A Strategy to Lighten Your Debt Load and Release Equity
There are some crucial steps to release equity from your company. If you’re one of the entrepreneurs who are looking to take their business to the next level and want an easy way out of their ownership stake, you need to know how to release equity, in case you need it.
Sign a Formal Written Agreement. This is the first and most important step of releasing equity from your company, so it’s crucial to make sure you have all the details taken care of. You need to sign an agreement with investors that includes things like how much they are buying, when they will buy it (whether in installments or as one lump sum), what specific shares they’re purchasing, and any other restrictions on these shares (i.e., non-voting stock). The agreement should also include information about dilution for employees who want to exercise their options by selling some percentage back to the company—if this applies to you, be sure there is enough room for them in the deal structure.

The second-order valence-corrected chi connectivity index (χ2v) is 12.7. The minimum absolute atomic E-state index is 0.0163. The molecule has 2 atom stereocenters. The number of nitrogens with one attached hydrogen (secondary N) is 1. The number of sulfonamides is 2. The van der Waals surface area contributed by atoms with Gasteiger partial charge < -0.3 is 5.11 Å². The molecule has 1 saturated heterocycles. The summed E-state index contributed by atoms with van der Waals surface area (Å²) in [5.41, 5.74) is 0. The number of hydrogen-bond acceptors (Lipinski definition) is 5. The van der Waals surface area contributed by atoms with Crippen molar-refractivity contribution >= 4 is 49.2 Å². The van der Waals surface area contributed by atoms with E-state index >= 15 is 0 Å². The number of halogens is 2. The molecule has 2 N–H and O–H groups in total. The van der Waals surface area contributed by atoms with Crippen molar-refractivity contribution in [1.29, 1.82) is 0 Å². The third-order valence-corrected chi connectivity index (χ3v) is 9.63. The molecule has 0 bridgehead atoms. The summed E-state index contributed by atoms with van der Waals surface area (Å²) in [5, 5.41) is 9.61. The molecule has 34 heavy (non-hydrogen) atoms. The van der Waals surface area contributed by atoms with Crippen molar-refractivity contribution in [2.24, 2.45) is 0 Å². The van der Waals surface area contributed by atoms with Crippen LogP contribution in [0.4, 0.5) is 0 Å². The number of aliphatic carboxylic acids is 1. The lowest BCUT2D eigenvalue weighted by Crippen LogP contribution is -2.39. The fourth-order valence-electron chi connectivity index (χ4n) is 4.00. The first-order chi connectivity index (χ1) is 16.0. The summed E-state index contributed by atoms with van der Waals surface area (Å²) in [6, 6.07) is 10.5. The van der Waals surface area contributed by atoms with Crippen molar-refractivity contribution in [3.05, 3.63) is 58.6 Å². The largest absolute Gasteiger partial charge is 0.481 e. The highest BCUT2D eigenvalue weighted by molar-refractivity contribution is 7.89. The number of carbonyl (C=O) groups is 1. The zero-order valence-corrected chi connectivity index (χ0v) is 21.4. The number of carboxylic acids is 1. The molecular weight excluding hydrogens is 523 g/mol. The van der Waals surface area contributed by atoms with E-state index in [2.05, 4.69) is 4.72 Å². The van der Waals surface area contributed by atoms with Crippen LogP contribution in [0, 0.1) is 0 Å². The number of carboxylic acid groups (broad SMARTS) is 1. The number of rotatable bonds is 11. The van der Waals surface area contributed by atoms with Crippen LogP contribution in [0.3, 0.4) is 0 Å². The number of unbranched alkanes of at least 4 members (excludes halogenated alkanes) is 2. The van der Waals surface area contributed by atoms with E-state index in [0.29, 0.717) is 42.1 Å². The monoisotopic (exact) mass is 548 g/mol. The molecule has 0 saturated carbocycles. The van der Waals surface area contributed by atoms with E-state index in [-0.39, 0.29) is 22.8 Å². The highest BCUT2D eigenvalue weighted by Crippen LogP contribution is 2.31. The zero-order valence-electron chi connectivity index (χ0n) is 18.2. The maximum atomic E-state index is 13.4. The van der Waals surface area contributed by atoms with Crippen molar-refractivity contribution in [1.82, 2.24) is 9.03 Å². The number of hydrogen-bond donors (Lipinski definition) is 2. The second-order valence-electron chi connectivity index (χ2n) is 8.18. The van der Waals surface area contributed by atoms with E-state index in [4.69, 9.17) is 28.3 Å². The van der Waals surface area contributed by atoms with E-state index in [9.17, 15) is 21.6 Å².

Calculate the Valuation. You need to know what your company is worth before you can release equity, so be sure to do a valuation on your business—usually involving some form of expert analysis or an online tool like NewCo’s Startup Toolkit. Once you have this information, it will help determine which percentage of ownership in that valuation your investors are purchasing and how much money they’re putting into buying these shares (i.e., their contribution).
Determine Your Exit Strategy Depending On The Situation And What Is Best For All Parties Involved. This step may take time for entrepreneurs who want to use private equity financing as a means to exit the company because there needs to be liquidity in order to execute the sale. The exit strategy will vary depending on whether you are planning to sell or go public with your company, which in turn has a huge effect on how much money can be raised from investors and when this is done.
There’s no right way to release equity from your business, but there are some critical steps that need to happen first—especially if you want it all taken care of legally.